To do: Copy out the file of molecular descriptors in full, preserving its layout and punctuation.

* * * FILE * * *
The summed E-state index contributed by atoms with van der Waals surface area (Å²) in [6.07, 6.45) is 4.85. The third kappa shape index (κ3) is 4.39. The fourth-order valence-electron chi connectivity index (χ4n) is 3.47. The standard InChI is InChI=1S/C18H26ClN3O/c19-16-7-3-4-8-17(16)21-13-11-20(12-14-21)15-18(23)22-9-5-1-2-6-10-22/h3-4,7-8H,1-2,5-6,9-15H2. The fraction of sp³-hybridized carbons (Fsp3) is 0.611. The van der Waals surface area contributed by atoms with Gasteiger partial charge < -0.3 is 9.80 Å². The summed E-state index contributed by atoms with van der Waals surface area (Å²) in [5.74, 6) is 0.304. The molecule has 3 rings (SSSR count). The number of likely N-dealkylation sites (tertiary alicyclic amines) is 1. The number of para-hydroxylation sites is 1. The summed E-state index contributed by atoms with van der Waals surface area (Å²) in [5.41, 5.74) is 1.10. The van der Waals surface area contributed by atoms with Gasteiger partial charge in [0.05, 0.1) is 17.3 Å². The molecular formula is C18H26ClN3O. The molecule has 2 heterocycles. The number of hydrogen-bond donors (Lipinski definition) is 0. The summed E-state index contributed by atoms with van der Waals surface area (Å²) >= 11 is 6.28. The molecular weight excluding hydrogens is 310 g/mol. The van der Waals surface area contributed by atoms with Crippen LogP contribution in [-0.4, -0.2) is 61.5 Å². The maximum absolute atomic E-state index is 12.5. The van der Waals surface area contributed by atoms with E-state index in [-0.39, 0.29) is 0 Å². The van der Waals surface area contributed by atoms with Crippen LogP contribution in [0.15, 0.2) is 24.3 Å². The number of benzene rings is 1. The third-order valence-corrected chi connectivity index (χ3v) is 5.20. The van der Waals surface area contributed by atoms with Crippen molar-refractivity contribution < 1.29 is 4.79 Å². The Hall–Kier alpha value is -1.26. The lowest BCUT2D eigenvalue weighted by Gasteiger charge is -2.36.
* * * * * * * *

The summed E-state index contributed by atoms with van der Waals surface area (Å²) in [6.07, 6.45) is 4.85. The third kappa shape index (κ3) is 4.39. The fourth-order valence-electron chi connectivity index (χ4n) is 3.47. The standard InChI is InChI=1S/C18H26ClN3O/c19-16-7-3-4-8-17(16)21-13-11-20(12-14-21)15-18(23)22-9-5-1-2-6-10-22/h3-4,7-8H,1-2,5-6,9-15H2. The fraction of sp³-hybridized carbons (Fsp3) is 0.611. The van der Waals surface area contributed by atoms with Gasteiger partial charge < -0.3 is 9.80 Å². The summed E-state index contributed by atoms with van der Waals surface area (Å²) in [5.74, 6) is 0.304. The molecule has 3 rings (SSSR count). The number of likely N-dealkylation sites (tertiary alicyclic amines) is 1. The number of para-hydroxylation sites is 1. The summed E-state index contributed by atoms with van der Waals surface area (Å²) in [5.41, 5.74) is 1.10. The van der Waals surface area contributed by atoms with Gasteiger partial charge in [0.05, 0.1) is 17.3 Å². The molecular formula is C18H26ClN3O. The molecule has 2 heterocycles. The number of hydrogen-bond donors (Lipinski definition) is 0. The summed E-state index contributed by atoms with van der Waals surface area (Å²) >= 11 is 6.28. The molecular weight excluding hydrogens is 310 g/mol. The van der Waals surface area contributed by atoms with Crippen LogP contribution in [-0.4, -0.2) is 61.5 Å². The maximum absolute atomic E-state index is 12.5. The van der Waals surface area contributed by atoms with E-state index in [-0.39, 0.29) is 0 Å². The van der Waals surface area contributed by atoms with Crippen LogP contribution in [0.15, 0.2) is 24.3 Å². The number of benzene rings is 1. The third-order valence-corrected chi connectivity index (χ3v) is 5.20. The van der Waals surface area contributed by atoms with Crippen molar-refractivity contribution < 1.29 is 4.79 Å². The Hall–Kier alpha value is -1.26. The lowest BCUT2D eigenvalue weighted by Gasteiger charge is -2.36.